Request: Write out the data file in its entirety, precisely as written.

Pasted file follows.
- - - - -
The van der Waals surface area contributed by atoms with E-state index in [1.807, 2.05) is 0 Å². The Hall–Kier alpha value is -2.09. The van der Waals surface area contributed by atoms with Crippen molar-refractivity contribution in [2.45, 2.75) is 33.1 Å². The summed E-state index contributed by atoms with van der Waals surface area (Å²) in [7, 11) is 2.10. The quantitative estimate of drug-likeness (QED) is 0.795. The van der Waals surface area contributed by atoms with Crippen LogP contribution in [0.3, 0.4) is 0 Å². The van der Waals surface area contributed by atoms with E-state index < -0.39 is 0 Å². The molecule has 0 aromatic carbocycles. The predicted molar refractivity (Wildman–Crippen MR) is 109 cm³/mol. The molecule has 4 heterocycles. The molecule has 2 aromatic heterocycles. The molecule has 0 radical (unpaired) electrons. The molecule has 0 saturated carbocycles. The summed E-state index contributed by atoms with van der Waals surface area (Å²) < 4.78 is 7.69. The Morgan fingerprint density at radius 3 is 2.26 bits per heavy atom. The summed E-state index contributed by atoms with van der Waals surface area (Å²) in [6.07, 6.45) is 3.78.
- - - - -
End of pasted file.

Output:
The van der Waals surface area contributed by atoms with E-state index in [1.807, 2.05) is 0 Å². The Hall–Kier alpha value is -2.09. The van der Waals surface area contributed by atoms with Crippen molar-refractivity contribution in [2.45, 2.75) is 33.1 Å². The summed E-state index contributed by atoms with van der Waals surface area (Å²) in [7, 11) is 2.10. The quantitative estimate of drug-likeness (QED) is 0.795. The van der Waals surface area contributed by atoms with Crippen LogP contribution in [0.3, 0.4) is 0 Å². The van der Waals surface area contributed by atoms with E-state index < -0.39 is 0 Å². The molecule has 0 aromatic carbocycles. The predicted molar refractivity (Wildman–Crippen MR) is 109 cm³/mol. The molecule has 4 heterocycles. The molecule has 2 aromatic heterocycles. The molecule has 0 radical (unpaired) electrons. The molecule has 0 saturated carbocycles. The summed E-state index contributed by atoms with van der Waals surface area (Å²) < 4.78 is 7.69. The Morgan fingerprint density at radius 3 is 2.26 bits per heavy atom. The summed E-state index contributed by atoms with van der Waals surface area (Å²) in [6.07, 6.45) is 3.78.